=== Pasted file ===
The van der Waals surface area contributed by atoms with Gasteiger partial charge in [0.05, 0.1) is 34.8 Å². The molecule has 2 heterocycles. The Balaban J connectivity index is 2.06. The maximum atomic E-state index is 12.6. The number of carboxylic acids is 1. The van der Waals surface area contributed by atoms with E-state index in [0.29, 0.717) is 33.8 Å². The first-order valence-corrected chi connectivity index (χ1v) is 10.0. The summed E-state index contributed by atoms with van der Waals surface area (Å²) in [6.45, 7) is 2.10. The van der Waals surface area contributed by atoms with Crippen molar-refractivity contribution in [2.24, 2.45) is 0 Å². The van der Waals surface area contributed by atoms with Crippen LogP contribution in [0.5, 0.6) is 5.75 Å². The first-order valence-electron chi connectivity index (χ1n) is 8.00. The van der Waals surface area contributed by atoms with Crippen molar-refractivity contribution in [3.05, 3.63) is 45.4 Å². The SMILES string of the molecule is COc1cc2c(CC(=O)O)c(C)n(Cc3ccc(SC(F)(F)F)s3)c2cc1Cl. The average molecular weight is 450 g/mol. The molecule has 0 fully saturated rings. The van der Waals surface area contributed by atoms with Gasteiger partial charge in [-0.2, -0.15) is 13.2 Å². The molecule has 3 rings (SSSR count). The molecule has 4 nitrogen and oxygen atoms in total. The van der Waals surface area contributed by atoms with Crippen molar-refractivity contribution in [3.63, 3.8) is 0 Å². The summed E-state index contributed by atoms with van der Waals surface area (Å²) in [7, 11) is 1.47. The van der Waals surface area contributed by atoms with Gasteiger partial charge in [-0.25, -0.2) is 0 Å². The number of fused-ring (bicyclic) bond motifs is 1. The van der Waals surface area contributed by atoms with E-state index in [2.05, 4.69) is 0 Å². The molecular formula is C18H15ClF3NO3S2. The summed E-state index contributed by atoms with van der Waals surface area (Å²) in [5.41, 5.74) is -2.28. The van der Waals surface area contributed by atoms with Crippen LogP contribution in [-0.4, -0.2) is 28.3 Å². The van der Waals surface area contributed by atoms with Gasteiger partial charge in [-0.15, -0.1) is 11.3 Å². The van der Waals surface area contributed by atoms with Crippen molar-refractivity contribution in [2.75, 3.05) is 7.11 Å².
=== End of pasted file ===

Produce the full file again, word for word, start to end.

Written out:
The van der Waals surface area contributed by atoms with Gasteiger partial charge in [0.05, 0.1) is 34.8 Å². The molecule has 2 heterocycles. The Balaban J connectivity index is 2.06. The maximum atomic E-state index is 12.6. The number of carboxylic acids is 1. The van der Waals surface area contributed by atoms with E-state index in [0.29, 0.717) is 33.8 Å². The first-order valence-corrected chi connectivity index (χ1v) is 10.0. The summed E-state index contributed by atoms with van der Waals surface area (Å²) in [6.45, 7) is 2.10. The van der Waals surface area contributed by atoms with Crippen molar-refractivity contribution in [2.24, 2.45) is 0 Å². The van der Waals surface area contributed by atoms with Crippen LogP contribution in [0.5, 0.6) is 5.75 Å². The first-order valence-electron chi connectivity index (χ1n) is 8.00. The van der Waals surface area contributed by atoms with Crippen molar-refractivity contribution in [3.05, 3.63) is 45.4 Å². The SMILES string of the molecule is COc1cc2c(CC(=O)O)c(C)n(Cc3ccc(SC(F)(F)F)s3)c2cc1Cl. The average molecular weight is 450 g/mol. The molecule has 0 fully saturated rings. The van der Waals surface area contributed by atoms with Gasteiger partial charge in [-0.2, -0.15) is 13.2 Å². The molecule has 3 rings (SSSR count). The molecule has 4 nitrogen and oxygen atoms in total. The van der Waals surface area contributed by atoms with Crippen molar-refractivity contribution in [3.63, 3.8) is 0 Å². The summed E-state index contributed by atoms with van der Waals surface area (Å²) in [7, 11) is 1.47. The van der Waals surface area contributed by atoms with Gasteiger partial charge in [-0.25, -0.2) is 0 Å². The number of fused-ring (bicyclic) bond motifs is 1. The van der Waals surface area contributed by atoms with E-state index in [2.05, 4.69) is 0 Å². The molecular formula is C18H15ClF3NO3S2. The summed E-state index contributed by atoms with van der Waals surface area (Å²) in [5.41, 5.74) is -2.28. The van der Waals surface area contributed by atoms with Crippen LogP contribution in [-0.4, -0.2) is 28.3 Å². The van der Waals surface area contributed by atoms with Gasteiger partial charge in [-0.15, -0.1) is 11.3 Å². The van der Waals surface area contributed by atoms with Crippen molar-refractivity contribution in [2.75, 3.05) is 7.11 Å².